Hackers viewed the information of more than 14,000 Galesburg residents in the state of Illinois’ voter registration database last year — more than any other Illinois location. Staff from the Illinois State Board of Elections provided an update to the Illinois Senate’s Subcommittee on Cybersecurity on Thursday, revealing that in last summer’s cyberattack on the state’s database, Galesburg records had been viewed more than those from elsewhere in Illinois. Kyle Thomas, executive director of the board, and Kevin Turner, IT director for the board, said the board sent letters to 14,121 Galesburg residents last fall to notify them that some aspect of their information had been viewed. The hacked information included names, birth dates, addresses, driver’s license numbers and the last four digits of social security numbers.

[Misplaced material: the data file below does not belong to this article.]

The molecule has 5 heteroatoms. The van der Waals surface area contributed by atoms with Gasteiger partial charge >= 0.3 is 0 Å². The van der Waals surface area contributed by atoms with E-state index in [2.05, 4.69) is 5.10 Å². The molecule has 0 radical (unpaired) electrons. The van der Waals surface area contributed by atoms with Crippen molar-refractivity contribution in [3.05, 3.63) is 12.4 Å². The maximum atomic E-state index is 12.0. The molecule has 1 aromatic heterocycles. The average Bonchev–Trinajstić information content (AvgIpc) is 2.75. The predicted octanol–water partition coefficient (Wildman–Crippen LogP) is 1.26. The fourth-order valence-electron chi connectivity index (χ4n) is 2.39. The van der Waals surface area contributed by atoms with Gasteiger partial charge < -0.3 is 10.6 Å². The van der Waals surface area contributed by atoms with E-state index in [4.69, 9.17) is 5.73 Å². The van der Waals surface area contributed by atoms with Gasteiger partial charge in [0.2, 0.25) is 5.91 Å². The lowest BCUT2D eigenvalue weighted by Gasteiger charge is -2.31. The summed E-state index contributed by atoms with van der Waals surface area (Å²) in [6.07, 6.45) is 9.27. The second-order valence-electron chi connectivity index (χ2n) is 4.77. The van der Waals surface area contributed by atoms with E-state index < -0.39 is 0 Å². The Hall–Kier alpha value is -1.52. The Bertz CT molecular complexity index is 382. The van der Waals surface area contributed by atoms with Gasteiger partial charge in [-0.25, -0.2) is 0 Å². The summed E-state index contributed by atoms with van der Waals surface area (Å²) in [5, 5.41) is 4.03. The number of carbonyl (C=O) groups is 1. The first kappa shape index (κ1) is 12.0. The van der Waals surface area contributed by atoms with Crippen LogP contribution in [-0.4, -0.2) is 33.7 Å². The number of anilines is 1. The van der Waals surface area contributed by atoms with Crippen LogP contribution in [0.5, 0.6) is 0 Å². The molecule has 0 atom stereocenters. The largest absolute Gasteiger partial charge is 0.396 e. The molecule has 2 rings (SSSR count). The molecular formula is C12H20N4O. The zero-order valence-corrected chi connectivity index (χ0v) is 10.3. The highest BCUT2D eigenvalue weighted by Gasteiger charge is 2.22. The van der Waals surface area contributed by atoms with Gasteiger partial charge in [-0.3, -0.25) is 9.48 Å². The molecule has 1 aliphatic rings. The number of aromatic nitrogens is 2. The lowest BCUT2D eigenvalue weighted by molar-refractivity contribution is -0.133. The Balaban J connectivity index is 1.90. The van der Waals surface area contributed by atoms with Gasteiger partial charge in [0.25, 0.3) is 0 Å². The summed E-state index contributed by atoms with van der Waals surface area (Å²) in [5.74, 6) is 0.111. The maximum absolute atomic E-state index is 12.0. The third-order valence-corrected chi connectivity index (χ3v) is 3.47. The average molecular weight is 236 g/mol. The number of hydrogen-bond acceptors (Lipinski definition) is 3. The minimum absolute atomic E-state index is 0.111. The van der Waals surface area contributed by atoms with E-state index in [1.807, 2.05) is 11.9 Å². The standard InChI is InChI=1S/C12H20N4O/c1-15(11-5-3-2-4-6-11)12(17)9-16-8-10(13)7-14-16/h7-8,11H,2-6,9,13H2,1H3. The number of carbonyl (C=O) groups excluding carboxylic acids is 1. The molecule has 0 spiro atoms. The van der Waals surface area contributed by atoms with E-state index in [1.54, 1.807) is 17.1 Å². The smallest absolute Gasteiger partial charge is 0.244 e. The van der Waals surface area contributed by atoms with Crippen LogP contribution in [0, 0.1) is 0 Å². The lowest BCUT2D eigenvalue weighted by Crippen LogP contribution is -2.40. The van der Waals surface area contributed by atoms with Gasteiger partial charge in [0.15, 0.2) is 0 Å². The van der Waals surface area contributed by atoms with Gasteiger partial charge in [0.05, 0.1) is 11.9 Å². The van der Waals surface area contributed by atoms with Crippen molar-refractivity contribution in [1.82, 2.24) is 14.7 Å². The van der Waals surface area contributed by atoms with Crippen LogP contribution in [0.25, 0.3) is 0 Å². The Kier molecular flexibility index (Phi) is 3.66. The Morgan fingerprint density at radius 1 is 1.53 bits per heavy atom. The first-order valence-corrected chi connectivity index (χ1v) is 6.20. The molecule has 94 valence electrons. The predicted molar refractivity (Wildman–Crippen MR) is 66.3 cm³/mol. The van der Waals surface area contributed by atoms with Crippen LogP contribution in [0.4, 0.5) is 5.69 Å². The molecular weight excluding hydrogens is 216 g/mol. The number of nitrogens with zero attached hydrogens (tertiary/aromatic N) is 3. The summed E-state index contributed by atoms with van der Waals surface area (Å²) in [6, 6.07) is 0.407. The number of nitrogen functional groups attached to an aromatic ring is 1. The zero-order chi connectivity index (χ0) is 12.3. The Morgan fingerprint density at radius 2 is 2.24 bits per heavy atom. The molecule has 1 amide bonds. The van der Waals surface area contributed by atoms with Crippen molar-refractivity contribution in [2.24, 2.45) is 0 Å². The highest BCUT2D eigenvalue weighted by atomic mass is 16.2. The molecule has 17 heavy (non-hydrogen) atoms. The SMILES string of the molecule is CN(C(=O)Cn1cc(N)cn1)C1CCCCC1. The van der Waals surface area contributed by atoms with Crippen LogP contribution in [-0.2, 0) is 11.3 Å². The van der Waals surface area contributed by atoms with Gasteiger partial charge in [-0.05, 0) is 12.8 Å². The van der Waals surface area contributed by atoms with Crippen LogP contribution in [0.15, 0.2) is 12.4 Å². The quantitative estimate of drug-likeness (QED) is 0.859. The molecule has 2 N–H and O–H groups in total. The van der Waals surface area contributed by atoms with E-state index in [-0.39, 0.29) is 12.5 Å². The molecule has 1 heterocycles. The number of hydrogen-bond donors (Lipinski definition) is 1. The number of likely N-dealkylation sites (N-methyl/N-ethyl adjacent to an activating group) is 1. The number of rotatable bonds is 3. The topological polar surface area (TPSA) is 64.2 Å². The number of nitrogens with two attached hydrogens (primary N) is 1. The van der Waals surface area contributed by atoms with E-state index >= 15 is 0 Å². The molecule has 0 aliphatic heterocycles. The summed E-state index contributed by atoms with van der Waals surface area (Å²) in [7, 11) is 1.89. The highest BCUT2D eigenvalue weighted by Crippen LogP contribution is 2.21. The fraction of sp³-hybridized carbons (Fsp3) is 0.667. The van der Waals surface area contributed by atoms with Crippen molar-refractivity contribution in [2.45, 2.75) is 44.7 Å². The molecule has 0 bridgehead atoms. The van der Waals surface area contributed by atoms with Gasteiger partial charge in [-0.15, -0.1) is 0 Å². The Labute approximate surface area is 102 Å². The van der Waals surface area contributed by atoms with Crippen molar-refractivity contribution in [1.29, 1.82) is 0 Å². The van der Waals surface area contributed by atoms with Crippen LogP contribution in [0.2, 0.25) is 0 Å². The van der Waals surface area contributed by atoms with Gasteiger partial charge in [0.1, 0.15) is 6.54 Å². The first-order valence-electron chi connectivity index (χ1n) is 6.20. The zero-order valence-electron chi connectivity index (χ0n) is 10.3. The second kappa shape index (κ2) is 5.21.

“When you enter information into a queue, normally they put a backstop on it where you can’t enter any additional information, and the (Illinois) State Board of Elections didn’t have that backstop,” said Sen. Michael Hastings, D-Tinley Park, chairman of the cybersecurity subcommittee. “So you can send massive amounts of information through that portal, and that’s where (the hackers) got in.”
Despite the amount of information viewed, the hackers had not specifically targeted Galesburg. Hastings said as the hackers were phishing in the system, they came across a nine-digit voter ID code that just happened to fall in Galesburg.
Even stranger, the investigation thus far shows that the hackers only looked at the information in the database. They did not make any additions, deletions or other modifications to the information.